We were delighted last week when we asked two of our care-work team how they felt about their days and this is what they said:
Jackie: ‘I used to work in a kennels and run my own business dog-grooming but dogs don’t talk and people are more interesting!’ she smiles. Then for a long time I worked for a company who offered people short term loans. I used to meet all sorts of people collecting their payments when they were due which I liked. I was self-employed though so I didn’t get paid holidays or anything, which I do now, and the pressure from the company was always increasing – they wanted me to encourage people to take on extra loans they couldn’t afford and I’m not that sort of person. I wanted to help people not get them into difficulty and so I decided it was time for a complete change.
My mum had dementia, Alzheimer’s, and had carers come in to look after her and I loved how they looked after her at home, so she could carry on living with my Dad who she’d been married to for ever. Being patient, coaxing and caring, they helped support her without taking away any her dignity. Dad enjoyed their visits too as he liked chatting to them. They relieved him of a real burden and my sisters and I felt much more relaxed knowing they were looking after my mum well and so they made a difference to our whole family.
It looked so rewarding being able to help people, and to help them in the place that they really wanted to be and so I trained to become a care worker. It’s been a real eye-opener. It can be challenging at times and the traffic can be a nuisance at rush hour but I like to be busy and I enjoy listening to the radio in the car in between visits – the round I do is all pretty local. I can really help and see the difference I make to people and the changes in them because of it and that’s brilliant. I always joke with them and we make each other laugh.
‘All my regulars are very friendly and they’re so pleased to see me when I go in, they have such big smiles. It’s fascinating too to be caring in the community I grew up in,’ she continues. ‘You never know what you’ll find out. My Gran was the youngest of six and it turned out she was the aunt of one of my client’s – although she was forty years older than me – so we were second cousins and she had old photos of my Gran in her album!’
Another lady I look after was an art teacher – she struggles with dementia and so she isn’t very talkative but when she opens up and shares something of her past it feels great. I was so surprised she had been the creative type as I’d never have expected it.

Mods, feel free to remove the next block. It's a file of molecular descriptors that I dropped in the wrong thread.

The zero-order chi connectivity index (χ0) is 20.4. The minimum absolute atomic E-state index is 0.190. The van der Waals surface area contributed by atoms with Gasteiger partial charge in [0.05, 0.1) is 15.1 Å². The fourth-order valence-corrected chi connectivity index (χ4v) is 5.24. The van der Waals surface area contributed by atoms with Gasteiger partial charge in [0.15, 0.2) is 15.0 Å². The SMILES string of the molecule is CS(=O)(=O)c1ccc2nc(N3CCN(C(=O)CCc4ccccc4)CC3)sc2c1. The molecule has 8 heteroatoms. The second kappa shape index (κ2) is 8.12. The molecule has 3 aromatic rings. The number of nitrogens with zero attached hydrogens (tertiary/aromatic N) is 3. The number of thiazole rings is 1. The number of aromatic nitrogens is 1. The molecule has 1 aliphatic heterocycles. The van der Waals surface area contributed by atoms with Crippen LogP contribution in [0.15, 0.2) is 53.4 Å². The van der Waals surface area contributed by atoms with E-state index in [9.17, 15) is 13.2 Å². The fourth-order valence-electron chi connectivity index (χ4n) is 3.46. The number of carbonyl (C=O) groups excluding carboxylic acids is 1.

It’s a pleasure to be giving back to other people what those carers gave to my Mum. It something we’ll always appreciate and we’ll never forget. It’s totally different to what I’ve done before and I’m definitely happier now!’
‘I used to be a prison officer and then I looked after my Granddad for eighteen months, when he needed care, and I really enjoyed it and so I moved into social care.
It’s nice to meet different people especially those that don’t necessarily have anyone else, and I’m their outreach to the outside world – otherwise they wouldn’t have one and they live their lives a little bit through you. At that time of life, no one should feel alone.
I like to think I’m adding value to their days, support, purpose and a degree of friendship. If they’re having a bad day I can offer comfort too. I’m just a person for them to chat to as well as seeing to their care needs in the way they want me to.
I tell them about my life and what I’m up to which they love and I learn a huge amount about them and their lives too. One man was in the army in India and he Far East and used to try and teach me Malay because he could speak it – but I wasn’t very good at it!
One of my ladies talks about her husband a lot as she misses him terrible. He was a policeman in the village where I grew up so that’s really interesting, and another lived on a farm and describes living there and what life was like. My grandparents were farmers locally and she even knew them, so her reminiscences give me an insight into what own family’s past would have been like. Another ran a pub for 49 years and she certainly has some stories to tell!
Care work can be hard in some ways but it’s enjoyable. I love the clients and that makes it easy! I work three days in one week and five in the next which I worked out with the office to suit my lifestyle and whenever I see my rota I think ‘Great!’ because I look forward to seeing everyone. I go in with a smile and they’re thrilled to see me. Once you’ve built up a rapport, every visit is part of a continual conversation whilst you’re carrying out your tasks and then it isn’t intrusive – and making them laugh is always a bonus.’